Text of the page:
Interdicting at sea is a priority for America’s counter-narcotics efforts because that’s when the drug loads are the largest and at their highest purity.

It’s also important to Washington’s foreign policy because some governments in South and Central America vie for control of their countries with underworld syndicates flush with cash from America’s addiction to narcotics.

“It’s not just American citizens who suffer at the hands of these dangerous criminal networks,” Coast Guard Vice Adm. Fred Midgette said Thursday. “El Salvador is a critical trans-shipment point for South American cocaine and heroin for the United States. It also has the highest murder rate in the world.”

Midgette said the Coast Guard “is constantly rebalancing” its many missions, from protecting American ports from terrorists and fisheries from illegal exploitation, but a “risk-based” approach to the agency’s counter-narcotics patrols makes its cutters a more ruthless enemy to smugglers.

Called the “Western Hemisphere Transit Zone,” the area that the Alameda-based Waesche patrols is vast — 6 million square miles, double the size of the continental United States.

Coast Guard officials said the eastern Pacific is where they seized 69 percent of the narcotics last year.

Cutters confiscated the rest in a southern slice of the Caribbean Sea that extends from Cuba to the Lesser Antilles, the string of islands running south and east from Puerto Rico to Venezuela.

The cartels that manufacture narcotics usually aren’t trying to sail dope directly to the United States.  Instead, their boats attempt to dodge Coast Guard patrols to beach along the long Mexican coast.  From there, narcotics are hauled overland up the spine of Mexico to border smugglers who sneak the drugs into America.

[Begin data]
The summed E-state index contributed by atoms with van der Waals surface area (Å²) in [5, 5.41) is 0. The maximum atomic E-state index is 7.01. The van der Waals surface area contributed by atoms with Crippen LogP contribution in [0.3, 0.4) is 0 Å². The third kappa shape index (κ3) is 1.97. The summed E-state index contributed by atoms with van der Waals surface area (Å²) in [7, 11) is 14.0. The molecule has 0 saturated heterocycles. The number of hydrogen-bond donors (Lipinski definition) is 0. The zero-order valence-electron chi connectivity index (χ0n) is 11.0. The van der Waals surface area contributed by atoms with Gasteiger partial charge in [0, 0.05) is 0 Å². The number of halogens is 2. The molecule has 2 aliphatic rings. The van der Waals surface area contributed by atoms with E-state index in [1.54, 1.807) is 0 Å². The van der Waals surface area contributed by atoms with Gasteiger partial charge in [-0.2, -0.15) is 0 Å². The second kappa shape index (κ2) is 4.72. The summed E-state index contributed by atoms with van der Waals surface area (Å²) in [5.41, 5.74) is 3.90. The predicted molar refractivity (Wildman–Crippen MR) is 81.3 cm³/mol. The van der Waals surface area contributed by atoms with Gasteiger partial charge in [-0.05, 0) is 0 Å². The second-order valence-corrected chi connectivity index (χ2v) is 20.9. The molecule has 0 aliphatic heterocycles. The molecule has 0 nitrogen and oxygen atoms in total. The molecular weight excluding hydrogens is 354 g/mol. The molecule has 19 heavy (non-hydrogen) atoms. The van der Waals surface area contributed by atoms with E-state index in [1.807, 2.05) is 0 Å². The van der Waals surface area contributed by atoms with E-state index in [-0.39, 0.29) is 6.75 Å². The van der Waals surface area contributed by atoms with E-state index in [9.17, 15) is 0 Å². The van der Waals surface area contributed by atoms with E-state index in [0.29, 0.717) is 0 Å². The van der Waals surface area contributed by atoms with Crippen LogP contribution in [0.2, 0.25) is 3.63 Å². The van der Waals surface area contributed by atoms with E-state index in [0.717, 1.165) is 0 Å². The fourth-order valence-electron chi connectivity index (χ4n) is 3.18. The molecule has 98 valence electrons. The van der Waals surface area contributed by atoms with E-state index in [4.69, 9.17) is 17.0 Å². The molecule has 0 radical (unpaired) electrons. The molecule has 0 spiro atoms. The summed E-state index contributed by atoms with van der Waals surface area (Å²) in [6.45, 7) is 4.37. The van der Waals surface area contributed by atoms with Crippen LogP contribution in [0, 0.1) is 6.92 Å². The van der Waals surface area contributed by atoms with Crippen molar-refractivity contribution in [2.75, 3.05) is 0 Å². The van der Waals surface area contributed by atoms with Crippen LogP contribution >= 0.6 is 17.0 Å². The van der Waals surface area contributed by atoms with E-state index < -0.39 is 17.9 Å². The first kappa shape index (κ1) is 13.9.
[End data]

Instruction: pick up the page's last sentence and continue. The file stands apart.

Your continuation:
Four men make up the typical crew piloting a “panga,” the small open boats favored by the smuggers, according to Coast Guard records. 

The agency transferred 465 suspects seized at sea for prosecution in the United States last year. Smugglers face a 90 percent conviction rate, according to the U.S. Department of Justice.

In a written statement to The San Diego Union-Tribune, Coast Guard officials said armed resistance to their patrols remains “extremely rare,” but that drug runners often attempt to ram American vessels or maneuver erratically to escape arrest.

Meanwhile, Coast Guard confiscations of marijuana fell for the third year in a row. The 24.5 tons seized by cutters last year was the agency’s lowest tally since 2011.

The cutters also confiscated 44 lbs of heroin and 604 lbs of methamphetamines, showing that cocaine continues to comprise the bulk of narcotics smuggling over ocean routes.

“Our crew preserved valuable evidence and kept millions of dollars of cocaine off of America’s streets,” said Capt. James Passarelli, commanding officer of the cutter Waesche.  

“I’d certainly do it again in a heartbeat.”

McClatchy-Tribune News Service